On one extreme, it could be thought that a data analyst should be easily replaced by a machine: For various types of data and for various types of questions, there should be a deterministic approach to analysis that does not change. Presumably, this could be coded up into a computer program and the data could be fed into the program every time, with a result presented at the end. How is it that every data analysis is so different that a human being is needed to craft a solution? How can the words “creativity” and “data analysis” even appear in the same sentence?

Well, it’s not true that every analysis is literally different. Many power calculations, for example, are identical. However, exactly how those power calculations are used can vary quite a bit from project to project. Even the very same calculation for the same study design can be interpreted differently in different projects. The same is true for other kinds of analyses like regression modeling or other more fancy modeling. The reason creativity is needed in data analysis has to do fundamentally with things that we might traditionally think are “outside” the data.

The audience is a key factor that is “outside the data” and influences how we analyze the data and present the results. One useful approach is to think about what final products need to be produced and then work backwards from there to produce the result. For example, if the “audience” is another algorithm or procedure, then the exact nature of the output may not be important as along as it can be appropriately fed into the next part of the pipeline. In particular, interpretability may not weigh that heavily because no person will be looking at the output of this part. However, if a person will be looking at the results, then you may want to focus on a modeling approach that lets that person reason about the data and understand how the data inform the results. For example, you might want to make more plots of the data, or show detailed tables if the dataset is not that large.

In one extreme case, if the audience is another data analyst, you may want to do a relatively “light” analysis, but then prepare the data in such a way that it can be easily distributed to others to do their own analysis. This could be in the form of an R package or a CSV file or something else. Other analysts may not care about your fancy visualizations or models; they’d rather have the data for themselves and make their own results.

Creativity is needed in part because a data analyst must make a reasonable assessment of the audience’s needs, background, and preferences for receiving data analytic results. If the analyst has access to the audience, the analyst should ask questions about how best to present results. Otherwise, reasonable assumptions must be made or contingencies (e.g. backup slides, appendices) can be prepared for the presentation itself.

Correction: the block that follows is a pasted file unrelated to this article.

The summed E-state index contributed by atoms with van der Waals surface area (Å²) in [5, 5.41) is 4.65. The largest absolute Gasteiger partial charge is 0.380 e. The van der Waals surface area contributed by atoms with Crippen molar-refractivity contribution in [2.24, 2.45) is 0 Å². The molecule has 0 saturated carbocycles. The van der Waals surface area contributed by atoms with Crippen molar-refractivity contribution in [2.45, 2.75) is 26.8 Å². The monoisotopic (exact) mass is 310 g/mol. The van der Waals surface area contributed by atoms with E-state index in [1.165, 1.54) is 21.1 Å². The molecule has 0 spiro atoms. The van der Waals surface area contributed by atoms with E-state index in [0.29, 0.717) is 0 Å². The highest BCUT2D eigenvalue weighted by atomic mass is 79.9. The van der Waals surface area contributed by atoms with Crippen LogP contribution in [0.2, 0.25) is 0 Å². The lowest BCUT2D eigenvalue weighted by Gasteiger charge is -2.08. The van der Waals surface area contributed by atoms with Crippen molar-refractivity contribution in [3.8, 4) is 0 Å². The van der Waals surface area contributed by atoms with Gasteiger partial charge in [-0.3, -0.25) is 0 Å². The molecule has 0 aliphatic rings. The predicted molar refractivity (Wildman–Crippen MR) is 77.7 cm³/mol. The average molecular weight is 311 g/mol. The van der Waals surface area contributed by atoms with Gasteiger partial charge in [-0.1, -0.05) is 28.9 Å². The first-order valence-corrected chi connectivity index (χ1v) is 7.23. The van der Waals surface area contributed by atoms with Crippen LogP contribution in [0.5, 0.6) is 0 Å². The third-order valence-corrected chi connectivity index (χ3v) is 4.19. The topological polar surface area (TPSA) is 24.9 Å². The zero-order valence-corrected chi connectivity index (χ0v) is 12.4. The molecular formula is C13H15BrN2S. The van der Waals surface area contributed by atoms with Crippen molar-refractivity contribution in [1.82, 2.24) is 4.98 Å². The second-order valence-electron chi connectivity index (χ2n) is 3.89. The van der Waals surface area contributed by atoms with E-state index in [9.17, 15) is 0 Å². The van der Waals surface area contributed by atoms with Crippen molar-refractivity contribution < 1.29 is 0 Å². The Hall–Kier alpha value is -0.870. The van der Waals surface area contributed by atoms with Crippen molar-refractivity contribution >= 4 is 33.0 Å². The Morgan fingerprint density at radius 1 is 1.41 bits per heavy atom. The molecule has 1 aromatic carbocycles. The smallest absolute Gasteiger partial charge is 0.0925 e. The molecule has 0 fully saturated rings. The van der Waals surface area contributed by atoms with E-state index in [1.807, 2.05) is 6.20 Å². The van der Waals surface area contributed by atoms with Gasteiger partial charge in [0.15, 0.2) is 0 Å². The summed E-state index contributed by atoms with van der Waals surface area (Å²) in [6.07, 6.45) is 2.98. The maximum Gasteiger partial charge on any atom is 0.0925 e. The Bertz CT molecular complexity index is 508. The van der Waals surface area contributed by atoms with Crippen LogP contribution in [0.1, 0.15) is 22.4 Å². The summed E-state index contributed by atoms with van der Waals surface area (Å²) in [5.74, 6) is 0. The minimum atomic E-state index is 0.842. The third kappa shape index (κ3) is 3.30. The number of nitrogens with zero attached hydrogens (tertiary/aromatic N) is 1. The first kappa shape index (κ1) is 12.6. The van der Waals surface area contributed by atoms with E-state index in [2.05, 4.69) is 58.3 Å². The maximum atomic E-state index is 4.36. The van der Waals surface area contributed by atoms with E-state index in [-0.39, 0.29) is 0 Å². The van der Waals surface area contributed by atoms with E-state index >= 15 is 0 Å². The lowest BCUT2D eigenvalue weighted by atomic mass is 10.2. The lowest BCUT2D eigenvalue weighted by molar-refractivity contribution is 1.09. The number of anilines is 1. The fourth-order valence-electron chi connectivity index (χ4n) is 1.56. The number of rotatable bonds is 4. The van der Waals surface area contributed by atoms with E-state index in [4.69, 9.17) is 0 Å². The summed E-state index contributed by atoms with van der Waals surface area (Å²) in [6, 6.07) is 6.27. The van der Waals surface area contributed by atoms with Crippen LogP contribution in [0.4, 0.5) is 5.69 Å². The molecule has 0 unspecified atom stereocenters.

“Inconsistent” Results

Many times I’ve had the experience of giving the same presentation to two different audiences. One audience loves it while the other hates it. How can that be if the analyses and presentation were exactly the same in both cases? The truth is that an analysis can be accepted or rejected by different audiences depending on who they are and what their expectations are. A common scenario involves giving a presentation to “insiders” who are keenly familiar with the context and the standard practices in the field. Taking that presentation verbatim to an “outside” audience that is less familiar will often result in failure because they will not understand what is going on. If that outside audience expects a certain set of procedures be applied to the data, then they may demand that you do the same, and refuse to accept the analysis until you do so.

I vividly remember one experience that I had presenting the analysis of some air pollution and health data that I had done. In practice talks with my own group everything had gone well and I thought things were reasonably complete. When giving the same talk to an outside group, they refused to accept what I’d done (or even interpret the results) until I had also run a separate analysis using a different kind of spline model. It wasn’t an unreasonable idea, so I did the separate analysis and in a future event with the same group I presented both analyses side by side. They were not wild about the conclusions, but the debate no longer centered on the analyses themselves and instead focused on other scientific aspects. In retrospect, I give them credit for accepting the analyses even if they did not necessarily believe the conclusion.


I think my proposed definition of a successful data analysis is challenging (and perhaps unsettling) because it suggests that data analysts are responsible for things outside the data. In particular, they need to understand the context around which the data are collected and the audience to which results will be presented. I also think that’s why it took so long for me to come around to it. But I think this definition explains much more clearly why it is so difficult to be a good data analyst. When we consider data analysis using traditional criteria developed by statisticians, we struggle to explain why some people are better data analysts than others and why some analyses are better than others. However, when we consider that data analysts have to juggle a variety of factors both internal and external to the data in order to achieve success, we see more clearly why this is such a difficult job and why good people are hard to come by.

Another implication of this definition of data analysis success is that it suggests that human nature plays a big role and that much of successful data analysis is essentially a successful negotiation of human relations. Good communication with an audience can often play a much bigger role in success than whether you used a linear model or quadratic model. Trust between an analyst and audience is critical when an analyst must make choices about what to present and what to omit. Admitting that human nature plays a role in data analysis success is difficult because humans are highly subjective, inconsistent, and difficult to quantify. However, I think doing so gives us a better understanding about how to judge the quality of data analyses and how to improve them in the future.